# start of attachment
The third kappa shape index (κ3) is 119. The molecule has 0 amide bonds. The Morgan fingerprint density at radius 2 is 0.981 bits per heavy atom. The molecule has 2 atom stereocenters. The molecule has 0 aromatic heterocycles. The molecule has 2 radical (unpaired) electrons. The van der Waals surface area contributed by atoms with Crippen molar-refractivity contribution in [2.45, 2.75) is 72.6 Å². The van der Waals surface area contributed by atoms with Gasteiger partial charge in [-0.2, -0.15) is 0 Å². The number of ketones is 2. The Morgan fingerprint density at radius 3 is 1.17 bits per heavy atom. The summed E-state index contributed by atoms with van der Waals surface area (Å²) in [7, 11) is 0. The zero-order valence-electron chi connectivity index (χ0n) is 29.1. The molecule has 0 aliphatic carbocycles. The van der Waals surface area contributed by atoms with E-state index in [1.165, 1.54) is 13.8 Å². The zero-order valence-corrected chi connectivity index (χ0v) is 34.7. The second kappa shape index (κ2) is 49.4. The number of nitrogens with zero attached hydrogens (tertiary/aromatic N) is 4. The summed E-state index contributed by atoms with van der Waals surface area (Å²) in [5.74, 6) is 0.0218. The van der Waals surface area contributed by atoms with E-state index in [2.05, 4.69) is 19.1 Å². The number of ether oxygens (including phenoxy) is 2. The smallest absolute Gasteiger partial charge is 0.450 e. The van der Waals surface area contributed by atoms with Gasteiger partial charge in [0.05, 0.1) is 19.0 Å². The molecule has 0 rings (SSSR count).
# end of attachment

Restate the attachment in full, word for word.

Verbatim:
The third kappa shape index (κ3) is 119. The molecule has 0 amide bonds. The Morgan fingerprint density at radius 2 is 0.981 bits per heavy atom. The molecule has 2 atom stereocenters. The molecule has 0 aromatic heterocycles. The molecule has 2 radical (unpaired) electrons. The van der Waals surface area contributed by atoms with Crippen molar-refractivity contribution in [2.45, 2.75) is 72.6 Å². The van der Waals surface area contributed by atoms with Gasteiger partial charge in [-0.2, -0.15) is 0 Å². The number of ketones is 2. The Morgan fingerprint density at radius 3 is 1.17 bits per heavy atom. The summed E-state index contributed by atoms with van der Waals surface area (Å²) in [7, 11) is 0. The zero-order valence-electron chi connectivity index (χ0n) is 29.1. The molecule has 0 aliphatic carbocycles. The van der Waals surface area contributed by atoms with E-state index in [1.165, 1.54) is 13.8 Å². The zero-order valence-corrected chi connectivity index (χ0v) is 34.7. The second kappa shape index (κ2) is 49.4. The number of nitrogens with zero attached hydrogens (tertiary/aromatic N) is 4. The summed E-state index contributed by atoms with van der Waals surface area (Å²) in [5.74, 6) is 0.0218. The van der Waals surface area contributed by atoms with E-state index in [2.05, 4.69) is 19.1 Å². The number of ether oxygens (including phenoxy) is 2. The smallest absolute Gasteiger partial charge is 0.450 e. The van der Waals surface area contributed by atoms with Gasteiger partial charge in [0.05, 0.1) is 19.0 Å². The molecule has 0 rings (SSSR count).